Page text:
/ |

Woodson beating odds with Knicks


Mike Woodson likes to tell the story of how he first got into NBA coaching, which was something of a symbol for his basketball life.

Woodson had finished up a solid, if unspectacular, playing career with a half dozen teams after being drafted by the New York Knicks in 1980 out of Indiana University, where he played for the noted collegiate disciplinarian Bobby Knight.

Woodson was good, not great, often unnoticed but effective, which could be said about much of his NBA coaching career.

It’s not easy to break in and Woodson, a noted worker, had been trying to learn the trade on his own, even going to NBA summer leagues at his own expense to help coach teams. He heard Chris Ford, a prickly former opponent who mostly played for the Boston Celtics, was going to work for the Milwaukee Bucks.

Woodson approached him at summer league, basically introduced himself even though Ford knew who he was, though not well, and said he would like to work on Ford’s staff.

Ford wasn’t that excited. He said a lot of guys wanted to be on his staff.

Woodson responded that he wasn’t like a lot of guys.

Woodson eventually got the job and became friends with Ford, who Woodson hired as a Knicks consultant when Woodson moved up to Knicks head coach after replacing Mike D’Antoni last year.

Woodson had joined the Knicks staff as an assistant at the beginning of last season, and when D’Antoni and Carmelo Anthony had their inevitable falling out Woodson replaced D’Antoni as interim coach and retained the job.

Since then the Knicks went on to have their best regular season in 16 years in winning the Atlantic Division and are on the verge of winning a playoff series for the first time since the 2000 Eastern Conference finals as they led the Boston Celtics three games to one after the weekend’s action.

Obviously, much is due to the emergence of Anthony as an MVP candidate, though also the revelation of J.R. Smith, the long erratic talented shooting guard to becoming the winner of the NBA’s Sixth Man award. The roster also was loaded with savvy veterans like Jason Kidd and Kurt Thomas.

And all this even without —and perhaps because he was out — Amare Stoudemire.

Which has been one of the strengths of Woodson, a confident mixture of disciplinarian and player’s coach, which often are mutually exclusive terms in coaching.

Can they beat the Miami Heat and get to the Eastern Conference finals if they get that far?

It would seem unlikely, and not only because they don’t seem to have enough talent to match the Heat. Woodson’s teams tends to flame out in theplayoffs as his Atlanta Hawks suffered some of the biggest playoff defeats, especially in a brutal sweep against the Orlando Magic in 2010.

Still, he also got the Hawks to the playoffs for the first time in eight years and saw the team better its record in each of his six seasons.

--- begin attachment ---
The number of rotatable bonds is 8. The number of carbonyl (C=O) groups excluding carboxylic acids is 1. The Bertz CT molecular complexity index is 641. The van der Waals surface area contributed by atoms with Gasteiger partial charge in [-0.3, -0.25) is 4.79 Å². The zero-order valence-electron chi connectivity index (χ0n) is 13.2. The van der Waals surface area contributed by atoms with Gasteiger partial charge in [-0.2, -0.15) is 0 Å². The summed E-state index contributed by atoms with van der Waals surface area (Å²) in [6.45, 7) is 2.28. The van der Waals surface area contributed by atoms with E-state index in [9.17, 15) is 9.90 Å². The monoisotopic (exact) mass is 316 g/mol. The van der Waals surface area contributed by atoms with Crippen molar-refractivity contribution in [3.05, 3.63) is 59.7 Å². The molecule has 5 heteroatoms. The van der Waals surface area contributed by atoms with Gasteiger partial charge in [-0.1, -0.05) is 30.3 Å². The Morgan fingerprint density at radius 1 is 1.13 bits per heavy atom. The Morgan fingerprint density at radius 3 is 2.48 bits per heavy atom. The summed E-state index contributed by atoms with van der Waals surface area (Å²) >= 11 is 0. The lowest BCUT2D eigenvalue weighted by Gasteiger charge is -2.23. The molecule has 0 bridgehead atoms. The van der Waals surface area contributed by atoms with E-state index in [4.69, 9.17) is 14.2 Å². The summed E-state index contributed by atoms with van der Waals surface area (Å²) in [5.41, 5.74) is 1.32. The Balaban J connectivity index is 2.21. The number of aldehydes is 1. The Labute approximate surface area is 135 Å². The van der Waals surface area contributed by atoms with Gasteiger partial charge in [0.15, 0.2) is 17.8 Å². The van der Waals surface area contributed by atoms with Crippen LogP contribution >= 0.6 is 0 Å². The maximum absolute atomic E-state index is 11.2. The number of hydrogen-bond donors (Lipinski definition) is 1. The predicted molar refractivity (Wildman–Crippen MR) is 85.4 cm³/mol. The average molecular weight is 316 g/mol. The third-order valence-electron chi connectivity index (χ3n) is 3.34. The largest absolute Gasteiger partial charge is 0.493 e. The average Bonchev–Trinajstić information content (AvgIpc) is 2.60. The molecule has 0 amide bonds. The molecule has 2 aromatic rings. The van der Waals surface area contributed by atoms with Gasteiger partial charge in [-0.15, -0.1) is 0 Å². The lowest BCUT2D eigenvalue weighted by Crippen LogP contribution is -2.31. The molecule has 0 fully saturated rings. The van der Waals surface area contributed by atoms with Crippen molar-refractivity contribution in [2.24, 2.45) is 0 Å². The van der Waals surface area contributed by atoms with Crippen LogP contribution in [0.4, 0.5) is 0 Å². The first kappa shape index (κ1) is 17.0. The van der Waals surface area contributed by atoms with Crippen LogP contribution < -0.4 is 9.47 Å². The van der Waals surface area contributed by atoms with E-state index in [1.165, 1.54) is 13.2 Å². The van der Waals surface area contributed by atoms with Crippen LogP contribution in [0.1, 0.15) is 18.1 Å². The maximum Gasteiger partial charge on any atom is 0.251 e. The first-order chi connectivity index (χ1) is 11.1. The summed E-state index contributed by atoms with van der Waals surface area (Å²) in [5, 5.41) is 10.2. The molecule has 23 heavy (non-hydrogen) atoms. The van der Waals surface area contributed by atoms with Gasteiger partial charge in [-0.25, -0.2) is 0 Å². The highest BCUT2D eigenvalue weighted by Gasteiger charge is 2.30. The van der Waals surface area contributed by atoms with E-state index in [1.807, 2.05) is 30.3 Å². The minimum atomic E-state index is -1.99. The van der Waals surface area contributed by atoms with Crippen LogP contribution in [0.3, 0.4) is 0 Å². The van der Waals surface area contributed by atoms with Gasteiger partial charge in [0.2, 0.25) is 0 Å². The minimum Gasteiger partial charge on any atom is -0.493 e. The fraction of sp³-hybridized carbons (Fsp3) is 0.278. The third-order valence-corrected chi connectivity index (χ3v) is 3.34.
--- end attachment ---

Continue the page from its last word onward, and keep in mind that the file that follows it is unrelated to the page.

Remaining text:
Woodson is known around coaching for his confident, almost pompous demeanor, something of a remnant of the Knight era. But also as a turnaround expert like Larry Brown, whom he worked under when the Pistons won a title in 2004.

The shaved-headed Woodson also was fondly known by his Atlanta players for a time as Mr. Potato Head as he came into practice one day with his eyebrows gone, apparently shaved off in a mystery that never was fully solved.

Yes, defenses have at times solved his offenses, generally with a lot of isolation play, but they have been effective.

Woodson tends to be a coach who allows his players, especially the most talented ones, to have a lot of playing freedom, which he has turned into regular season success.

Like many pro coaches who have been NBA players, Woodson tends to rely on that individual play, which fit well in Atlanta with Josh Smith and in New York with Anthony, and later Smith as well.

It perhaps was a bit of a blessing, though not for Stoudemire, that the star center was injured as Woodson was struggling with pairing Stoudemire with Anthony.

Woodson’s use of Anthony as a mismatch power forward along with being the first NBA coach to get through to the emotional Smith have been two of his principal achievements enabling the Knicks to emerge as the most serious challenger to Miami in the Eastern Conference.

Woodson has relied upon individually athletically talented players who also will make the pass, or at least can, to spread the court and create a high powered, three-point shooting offensive team, especially in New York.

Given his personal confidence and apprenticeship under the bombastic Knight, he’s been able to combine that with a measure of discipline that isn’t the easiest thing to do with a high maintenance roster like the Knicks’, which many coaches would have struggled with.

Plus, the high level scrutiny and pressure of the New York sports market, which seems to prefer victims to successes.

Like Mike Woodson says, he’s not like a lot of guys.

Sam Smith covered the Chicago Bulls for 25 years with the Chicago Tribune. He is the author of the best-selling book “The Jordan Rules.”